Legal research can be overwhelming. This guide will provide an overview of common legal information resources, the kind of information they contain, what audience they are intended for, and why you might use them in your research.
There are two main categories of legal research materials: primary sources and secondary sources.
Primary legal sources are the bills, statutes, ordinances, decisions, or regulations issued by a governmental body, such as the legislature, a judge, or a state agency. They are the authoritative, written statements of the law itself. For an overview of different kinds of primary sources and how they are used, please see the Primary Sources page.
Secondary legal materials are resources that explain, analyze, or comment on the law. They include treatises, nutshells, restatements, encyclopedias, and law reviews. Secondary legal sources can be both good starting places for research and places to turn for detailed, in-depth analysis of the law and how it functions. For an overview of different kinds of secondary sources and why you might use them, please see the Secondary Sources page.
In general, secondary sources like encyclopedias are excellent starting places for most beginners starting their legal research. If you need basic information about a topic of law or would like to know what the law about it means, secondary sources can tell you where you can find laws on the topic, how the law has been interpreted, and how the law has been applied. Secondary sources will often also recommend further resources to help you continue your research. If all you need to find is what the law said about a specific topic, starting with a primary source like the Texas Statutes may be sufficient.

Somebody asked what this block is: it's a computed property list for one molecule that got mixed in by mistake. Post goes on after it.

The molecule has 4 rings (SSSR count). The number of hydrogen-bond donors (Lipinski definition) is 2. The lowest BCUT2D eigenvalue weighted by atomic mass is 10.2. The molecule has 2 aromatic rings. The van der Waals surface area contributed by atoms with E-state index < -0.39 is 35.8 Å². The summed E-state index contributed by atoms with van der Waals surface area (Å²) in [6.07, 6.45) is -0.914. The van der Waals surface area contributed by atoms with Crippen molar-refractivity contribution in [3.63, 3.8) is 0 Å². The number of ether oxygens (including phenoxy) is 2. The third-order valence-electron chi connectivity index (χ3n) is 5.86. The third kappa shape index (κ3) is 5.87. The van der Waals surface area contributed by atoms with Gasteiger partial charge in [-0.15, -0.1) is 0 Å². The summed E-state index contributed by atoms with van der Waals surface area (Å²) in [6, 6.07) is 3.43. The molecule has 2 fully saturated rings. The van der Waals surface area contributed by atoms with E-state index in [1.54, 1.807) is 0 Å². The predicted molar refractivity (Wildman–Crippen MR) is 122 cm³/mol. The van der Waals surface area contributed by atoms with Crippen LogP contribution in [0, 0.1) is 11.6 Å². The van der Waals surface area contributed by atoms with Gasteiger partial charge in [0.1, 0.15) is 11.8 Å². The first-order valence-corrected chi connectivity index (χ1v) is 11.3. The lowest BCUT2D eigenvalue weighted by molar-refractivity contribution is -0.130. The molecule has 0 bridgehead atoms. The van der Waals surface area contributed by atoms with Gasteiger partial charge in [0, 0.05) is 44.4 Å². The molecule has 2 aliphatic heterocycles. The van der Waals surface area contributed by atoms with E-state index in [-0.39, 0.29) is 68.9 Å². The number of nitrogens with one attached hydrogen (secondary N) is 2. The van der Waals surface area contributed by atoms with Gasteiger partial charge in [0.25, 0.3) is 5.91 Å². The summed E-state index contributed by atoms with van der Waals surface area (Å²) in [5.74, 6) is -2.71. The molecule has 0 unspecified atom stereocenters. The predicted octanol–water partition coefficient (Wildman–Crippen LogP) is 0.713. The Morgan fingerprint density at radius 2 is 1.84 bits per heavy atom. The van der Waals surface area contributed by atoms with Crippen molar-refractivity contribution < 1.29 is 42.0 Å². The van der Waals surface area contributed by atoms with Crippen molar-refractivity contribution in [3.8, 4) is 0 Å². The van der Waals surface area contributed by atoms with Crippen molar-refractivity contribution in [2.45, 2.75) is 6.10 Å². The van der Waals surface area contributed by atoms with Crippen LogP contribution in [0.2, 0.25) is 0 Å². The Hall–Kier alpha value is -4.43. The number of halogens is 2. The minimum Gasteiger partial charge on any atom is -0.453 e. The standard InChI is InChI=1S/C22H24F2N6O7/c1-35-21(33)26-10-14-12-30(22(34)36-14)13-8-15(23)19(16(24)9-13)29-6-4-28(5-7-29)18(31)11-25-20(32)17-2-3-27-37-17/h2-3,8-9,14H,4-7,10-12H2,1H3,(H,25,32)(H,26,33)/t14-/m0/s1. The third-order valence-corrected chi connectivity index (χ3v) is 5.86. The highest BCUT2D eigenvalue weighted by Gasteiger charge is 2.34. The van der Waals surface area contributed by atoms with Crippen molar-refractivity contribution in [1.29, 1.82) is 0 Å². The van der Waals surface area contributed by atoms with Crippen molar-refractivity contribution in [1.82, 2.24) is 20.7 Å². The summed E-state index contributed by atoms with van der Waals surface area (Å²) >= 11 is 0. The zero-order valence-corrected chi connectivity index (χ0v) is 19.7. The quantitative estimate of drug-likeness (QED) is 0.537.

Please see the What Resources Should I Use? page of this research guide for some common research scenarios and suggestions on what resources to use to get started.
In addition to the information that we have compiled here, other organizations have made guides to legal research. The links below might be good starting places or summaries of the process.
The Law Library of Congress offers monthly webinars that give attendees a basic overview of the legal research process and resources. The topics cycle between researching United States case law, federal statutes, and federal regulations. If you'd like more guidance about how to conduct legal research or tips on federal legal research, the nation's law library is a great place to turn.
For more information about the next webinar and how to register, please visit the link below.
If you have a library account in good standing, you can check out an OverDrive e-book title or access our remote databases. Don't have a library account? Texas residents can register for a library account from home! Learn more about how to register from home.
Below are some e-book titles that will provide you with a broad overview of legal research.
The titles below are the source material for the explanations contained within this guide.They are wonderful introductions to legal research and can be found in the Library's print collection.
The Texas State Law Library is happy to help you get started with your legal research. Our librarians are available by phone and email to answer questions about appropriate resources, how to use our materials, and how to formulate a search strategy. For assistance, please call (512) 463-1722 or visit our Ask A Librarian webpage.